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The Sadness of Robert Frost

            The poetry of Robert Frost is often tinged with sadness; a poet with a deep appreciation for the natural scene, yet duly aware of the harsh realties of life. This line from "Acquainted with the Night" highlights Frost's isolation and his sense of alienation – sentiments which are expressed throughout his poetry. His poetry arises from an exploration of ordinary events and places, but is steeped in meaning and pathos. While on the surface, poems like "The Tuft and Flowers" and "Mending Wall" can be read on a literal level, upon closer examination, we realise that the poetry of Robert Frost is highly metaphorical, aswell as thought provoking and philosophical. His poetry has such an effect on me he has an amazing ability to elicit a wide variety of emotions within me, ranging from shock to sadness. His use of accessible language, or "the sound of sense" as he referred to it himself, combined with his masterful use of tone allows the reader to engage with each poem and establish a connection with it. Robert Frost is indeed a poet of sadness – one who expresses the horror of a young child's death; "Out, Out" and comments on the transience of life in "After Apple Picking", but also one who offers us insights into the meaning of life which captivate and intrigue us.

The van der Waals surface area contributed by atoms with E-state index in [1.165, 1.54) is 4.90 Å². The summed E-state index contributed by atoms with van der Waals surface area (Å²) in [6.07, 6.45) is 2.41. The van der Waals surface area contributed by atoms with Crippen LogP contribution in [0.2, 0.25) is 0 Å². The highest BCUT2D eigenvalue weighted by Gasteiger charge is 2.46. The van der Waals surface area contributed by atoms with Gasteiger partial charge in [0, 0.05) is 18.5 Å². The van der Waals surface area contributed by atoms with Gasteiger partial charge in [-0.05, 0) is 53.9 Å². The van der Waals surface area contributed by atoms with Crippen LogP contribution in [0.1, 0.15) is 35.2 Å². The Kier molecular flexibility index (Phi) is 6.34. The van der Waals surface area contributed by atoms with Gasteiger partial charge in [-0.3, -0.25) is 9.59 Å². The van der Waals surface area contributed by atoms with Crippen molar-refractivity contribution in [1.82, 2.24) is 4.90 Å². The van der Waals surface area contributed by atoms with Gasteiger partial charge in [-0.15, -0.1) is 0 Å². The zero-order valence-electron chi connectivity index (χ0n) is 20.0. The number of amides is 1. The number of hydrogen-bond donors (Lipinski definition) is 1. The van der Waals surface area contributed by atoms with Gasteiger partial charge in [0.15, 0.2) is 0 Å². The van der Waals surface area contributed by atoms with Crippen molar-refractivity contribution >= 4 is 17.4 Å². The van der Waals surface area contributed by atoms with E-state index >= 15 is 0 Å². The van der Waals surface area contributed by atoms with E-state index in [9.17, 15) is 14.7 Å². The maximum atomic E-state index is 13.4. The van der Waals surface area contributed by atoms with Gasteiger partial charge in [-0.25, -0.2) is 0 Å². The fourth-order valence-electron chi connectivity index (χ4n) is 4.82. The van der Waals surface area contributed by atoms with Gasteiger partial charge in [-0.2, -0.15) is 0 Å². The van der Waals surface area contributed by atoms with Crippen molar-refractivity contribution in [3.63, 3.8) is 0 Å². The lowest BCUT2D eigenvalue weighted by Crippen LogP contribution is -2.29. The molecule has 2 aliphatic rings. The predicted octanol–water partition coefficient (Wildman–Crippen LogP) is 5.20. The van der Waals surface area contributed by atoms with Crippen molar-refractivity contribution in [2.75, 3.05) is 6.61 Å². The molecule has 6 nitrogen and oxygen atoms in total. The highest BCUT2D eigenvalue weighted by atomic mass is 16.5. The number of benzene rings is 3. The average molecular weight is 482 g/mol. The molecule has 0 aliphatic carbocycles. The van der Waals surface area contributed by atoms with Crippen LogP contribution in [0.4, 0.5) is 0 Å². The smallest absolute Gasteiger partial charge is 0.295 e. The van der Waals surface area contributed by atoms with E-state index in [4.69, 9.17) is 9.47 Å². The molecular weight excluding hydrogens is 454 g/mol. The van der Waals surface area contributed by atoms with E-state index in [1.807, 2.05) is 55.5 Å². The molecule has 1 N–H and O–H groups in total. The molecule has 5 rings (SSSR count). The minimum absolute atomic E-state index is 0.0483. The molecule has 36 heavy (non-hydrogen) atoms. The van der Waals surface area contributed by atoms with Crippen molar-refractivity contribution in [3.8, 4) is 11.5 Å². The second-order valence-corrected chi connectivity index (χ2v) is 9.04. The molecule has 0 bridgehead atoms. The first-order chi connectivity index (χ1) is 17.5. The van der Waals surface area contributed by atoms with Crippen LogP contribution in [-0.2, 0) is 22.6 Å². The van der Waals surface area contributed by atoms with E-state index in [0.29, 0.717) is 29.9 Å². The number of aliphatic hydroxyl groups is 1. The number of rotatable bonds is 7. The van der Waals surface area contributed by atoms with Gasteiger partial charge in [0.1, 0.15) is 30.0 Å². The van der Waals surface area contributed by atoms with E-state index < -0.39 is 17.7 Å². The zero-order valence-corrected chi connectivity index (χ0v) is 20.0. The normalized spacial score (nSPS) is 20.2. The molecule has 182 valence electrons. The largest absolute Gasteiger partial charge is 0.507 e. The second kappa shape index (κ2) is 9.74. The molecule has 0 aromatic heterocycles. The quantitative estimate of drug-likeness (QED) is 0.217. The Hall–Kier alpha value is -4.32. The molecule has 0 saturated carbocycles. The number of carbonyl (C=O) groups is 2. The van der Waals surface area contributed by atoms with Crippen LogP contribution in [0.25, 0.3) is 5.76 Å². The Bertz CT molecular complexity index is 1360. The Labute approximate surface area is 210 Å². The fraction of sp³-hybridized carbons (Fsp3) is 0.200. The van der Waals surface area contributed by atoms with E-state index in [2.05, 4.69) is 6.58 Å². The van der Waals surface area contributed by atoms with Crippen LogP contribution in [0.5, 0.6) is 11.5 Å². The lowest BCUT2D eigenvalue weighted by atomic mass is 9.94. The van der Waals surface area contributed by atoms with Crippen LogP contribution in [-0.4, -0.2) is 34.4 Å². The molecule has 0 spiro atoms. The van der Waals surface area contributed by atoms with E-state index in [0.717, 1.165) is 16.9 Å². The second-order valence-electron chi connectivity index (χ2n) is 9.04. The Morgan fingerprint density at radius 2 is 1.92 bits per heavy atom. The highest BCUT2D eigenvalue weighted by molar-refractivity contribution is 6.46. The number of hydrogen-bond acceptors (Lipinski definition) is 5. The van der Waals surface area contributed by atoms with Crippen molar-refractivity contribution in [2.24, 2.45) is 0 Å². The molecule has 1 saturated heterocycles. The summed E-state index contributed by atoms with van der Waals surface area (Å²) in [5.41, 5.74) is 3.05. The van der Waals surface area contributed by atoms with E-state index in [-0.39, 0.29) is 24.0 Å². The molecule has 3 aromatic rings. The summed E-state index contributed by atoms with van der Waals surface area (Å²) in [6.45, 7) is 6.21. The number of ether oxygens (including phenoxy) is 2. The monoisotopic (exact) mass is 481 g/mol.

The harsh and dark realities of life are expressed in Frost's poem "Out, Out". This is a deeply shocking and sad poem which was inspired by the tragic death of a young boy. Admittedly, I found this poem unsettling, as Frost's description of the farm accident is explicit and brutal. Frost says "the buzz-saw snarled and rattled in the yard". Immediately, Frost conveys the dangerous, unforgiving nature of the saw through his use of onomatopoeia. Throughout the poem, there is sense of tension and drama, which culminates in a horrifying image of the boy trying to protect himself from the saw's wrath.

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